It's safe to say that, in a year in which Tool's long-awaited fifth album might finally see the light of day, there is no-one on heaven or earth who expected the most exciting, vibrant and above all vital comeback release of 2018 to come from an act as deep into their twilight years as Judas Priest.
OK, to describe 'Firepower' as a comeback album is to stretch the term somewhat. Since 1974 the British heavy metal titans have shuffled their line-up from time to time without ever actually breaking up (though they came pretty damn close when vocalist Rob Halford parted ways acrimoniously for much of the ‘90s), releasing brilliant records like 1990's 'Painkiller' and 2005's 'Angel Of Retribution' long after their genre's golden age came to a close.
But, despite the insistence of their most die-hard fans, the last decade has not been kind to Judas Priest at all. The mighty dinosaurs of old have evolved into flightless birds, turning Priest from a byword for pure metal into an embarrassing embodiment of the stereotypical geriatric band who don't know when to call it a day. This seemingly terminal decline was largely the fault of a brace of late-career turkeys: 2008's turgid 'Nostradamus' and 2014's plodding 'Redeemer of Souls', two records on which the band sound every one of their collective 300 years. The retirement of founding member K. K. Downing's in 2011 was seen by many as a missed opportunity for the band to bow out with grace, their decision to shuffle on like a slowly disintegrating Frankenstein's monster a cynical move to maximise their nostalgia retirement fund.
Incredibly, it has turned out that these legitimate concerns were absolute bollocks. The possibility that Judas Priest's shambling corpse had been reanimated was raised in the first week of 2018, when the supercharged lead single 'Lightning Strike' struck with a force nobody could have predicted. It wasn't a flash in the pan either (sorry), as the brute power with which that track hits is replicated again and again across the record.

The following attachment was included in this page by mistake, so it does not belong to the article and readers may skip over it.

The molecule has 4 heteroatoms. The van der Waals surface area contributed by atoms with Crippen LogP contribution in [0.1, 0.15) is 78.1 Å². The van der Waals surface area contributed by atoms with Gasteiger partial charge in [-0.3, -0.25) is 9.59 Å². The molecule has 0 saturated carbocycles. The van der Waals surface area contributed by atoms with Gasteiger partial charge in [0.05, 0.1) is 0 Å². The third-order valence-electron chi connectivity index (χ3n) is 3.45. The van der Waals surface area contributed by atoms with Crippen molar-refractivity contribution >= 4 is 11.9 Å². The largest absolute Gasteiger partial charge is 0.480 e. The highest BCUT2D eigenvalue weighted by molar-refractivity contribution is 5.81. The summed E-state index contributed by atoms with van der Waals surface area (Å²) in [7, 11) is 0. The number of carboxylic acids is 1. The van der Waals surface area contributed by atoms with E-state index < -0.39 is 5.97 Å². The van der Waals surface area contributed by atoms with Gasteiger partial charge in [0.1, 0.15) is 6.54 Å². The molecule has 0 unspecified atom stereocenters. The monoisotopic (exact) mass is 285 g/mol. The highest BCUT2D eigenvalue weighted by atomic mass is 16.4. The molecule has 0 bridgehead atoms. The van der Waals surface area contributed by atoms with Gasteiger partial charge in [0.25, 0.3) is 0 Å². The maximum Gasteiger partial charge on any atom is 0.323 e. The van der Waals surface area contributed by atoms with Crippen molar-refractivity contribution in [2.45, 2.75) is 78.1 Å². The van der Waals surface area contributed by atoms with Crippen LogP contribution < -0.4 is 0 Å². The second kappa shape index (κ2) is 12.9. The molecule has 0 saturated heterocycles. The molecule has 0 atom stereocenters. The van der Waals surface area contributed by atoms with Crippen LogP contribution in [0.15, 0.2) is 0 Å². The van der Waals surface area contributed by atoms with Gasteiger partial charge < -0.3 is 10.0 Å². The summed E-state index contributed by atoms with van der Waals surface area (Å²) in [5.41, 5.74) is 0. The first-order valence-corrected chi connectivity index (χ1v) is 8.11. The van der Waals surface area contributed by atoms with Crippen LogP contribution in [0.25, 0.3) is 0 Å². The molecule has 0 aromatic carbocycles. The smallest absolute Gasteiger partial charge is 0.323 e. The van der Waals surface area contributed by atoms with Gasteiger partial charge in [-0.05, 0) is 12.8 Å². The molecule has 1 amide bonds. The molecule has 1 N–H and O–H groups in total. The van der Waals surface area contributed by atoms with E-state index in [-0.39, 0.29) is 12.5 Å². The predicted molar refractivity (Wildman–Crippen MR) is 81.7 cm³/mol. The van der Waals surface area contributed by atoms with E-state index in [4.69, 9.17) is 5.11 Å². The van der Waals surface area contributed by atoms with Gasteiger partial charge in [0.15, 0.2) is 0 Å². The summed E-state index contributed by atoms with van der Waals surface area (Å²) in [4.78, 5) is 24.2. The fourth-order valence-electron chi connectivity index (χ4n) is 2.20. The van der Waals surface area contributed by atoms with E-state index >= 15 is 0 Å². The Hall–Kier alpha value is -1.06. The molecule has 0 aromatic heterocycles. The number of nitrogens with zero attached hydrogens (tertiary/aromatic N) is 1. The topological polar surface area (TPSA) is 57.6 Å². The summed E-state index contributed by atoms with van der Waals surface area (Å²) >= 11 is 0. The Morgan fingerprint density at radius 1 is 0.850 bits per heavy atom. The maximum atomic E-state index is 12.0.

From the title track's frantic opening riff to 'Sea of Red's cathedral-sized close, 'Firepower' finds Priest sounding a band half, no wait, a quarter of their age. If it wasn't for Halford's unavoidably dated style of delivery (which has always sounded a little like Andrew Lloyd-Webber adapting Beowulf), even a seasoned metalhead could be tricked into thinking it was the debut release from the most exciting metal act to emerge since Ghost.
There's a coiled menace to the material which, when considering its creators' ages, makes it tempting to use the term 'sprightly'. But 'Firepower' isn't sprightly, it's swole enough to deck your dad. 'Evil Never Dies' chugs along with the sinister grind of 'Facelift'-era Jerry Cantrell, while 'Necromancer's verses nearly veer into death metal, a nice nod of the hat to a whole genre that wouldn't exist without Priest's pioneering late-70s work. The cream of the crop is the colossal 'Flame Thrower', which boasts a riff from guitarist Glen Tipton that wouldn't sound out of place amongst the thunderous thrash of Power Trip's 'Nightmare Logic'.
Listening to the record with the knowledge Tipton's losing battle with Parkinson's Disease is a bittersweet affair (though he will continue to write and record with the band, he has recently announced that he will retire from touring). This information makes 'Children of the Sun's spine-tingling solo all the more impressive given that he rips it out while spitting in the face of physical adversity, but it also makes you long to hear him perform it live.
Usually returns to form of this degree are coaxed out of a group through collaboration with some superproducer ('Firepower' was recorded with longtime producer Tom Allom and Hell guitarist Andy Sneap, who have both worked on sterling records but aren't exactly Rick Rubin level) or some similar change of tactic. But, as far as I can tell, Judas Priest just woke up one morning and suddenly remembered how to be the greatest heavy metal band on the planet again. Though it is far too early to start talking about this as one of their finest records, I have no doubt that 'Firepower' could slip through a wormhole in time to stand in the mighty presence of 'British Steel' and 'Screaming For Vengeance' and feel no shame.
Words: Josh Gray
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